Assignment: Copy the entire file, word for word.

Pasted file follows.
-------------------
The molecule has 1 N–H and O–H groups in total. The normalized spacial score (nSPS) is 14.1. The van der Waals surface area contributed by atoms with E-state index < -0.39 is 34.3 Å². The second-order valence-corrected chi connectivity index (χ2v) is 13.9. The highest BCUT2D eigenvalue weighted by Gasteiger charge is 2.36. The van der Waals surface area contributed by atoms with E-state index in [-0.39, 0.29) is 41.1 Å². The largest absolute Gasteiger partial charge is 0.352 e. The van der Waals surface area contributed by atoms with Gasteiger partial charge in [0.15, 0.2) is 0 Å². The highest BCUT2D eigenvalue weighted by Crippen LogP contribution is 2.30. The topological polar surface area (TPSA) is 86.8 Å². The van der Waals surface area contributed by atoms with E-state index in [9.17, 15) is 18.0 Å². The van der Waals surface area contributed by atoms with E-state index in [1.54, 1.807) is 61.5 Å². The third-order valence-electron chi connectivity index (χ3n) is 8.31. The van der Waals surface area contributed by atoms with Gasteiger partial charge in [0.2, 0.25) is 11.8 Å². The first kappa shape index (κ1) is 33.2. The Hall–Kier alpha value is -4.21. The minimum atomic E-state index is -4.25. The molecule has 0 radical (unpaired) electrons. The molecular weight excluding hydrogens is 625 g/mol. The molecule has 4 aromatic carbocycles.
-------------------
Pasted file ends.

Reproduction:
The molecule has 1 N–H and O–H groups in total. The normalized spacial score (nSPS) is 14.1. The van der Waals surface area contributed by atoms with E-state index < -0.39 is 34.3 Å². The second-order valence-corrected chi connectivity index (χ2v) is 13.9. The highest BCUT2D eigenvalue weighted by Gasteiger charge is 2.36. The van der Waals surface area contributed by atoms with E-state index in [-0.39, 0.29) is 41.1 Å². The largest absolute Gasteiger partial charge is 0.352 e. The van der Waals surface area contributed by atoms with Gasteiger partial charge in [0.15, 0.2) is 0 Å². The highest BCUT2D eigenvalue weighted by Crippen LogP contribution is 2.30. The topological polar surface area (TPSA) is 86.8 Å². The van der Waals surface area contributed by atoms with E-state index in [9.17, 15) is 18.0 Å². The van der Waals surface area contributed by atoms with E-state index in [1.54, 1.807) is 61.5 Å². The third-order valence-electron chi connectivity index (χ3n) is 8.31. The van der Waals surface area contributed by atoms with Gasteiger partial charge in [0.2, 0.25) is 11.8 Å². The first kappa shape index (κ1) is 33.2. The Hall–Kier alpha value is -4.21. The minimum atomic E-state index is -4.25. The molecule has 0 radical (unpaired) electrons. The molecular weight excluding hydrogens is 625 g/mol. The molecule has 4 aromatic carbocycles.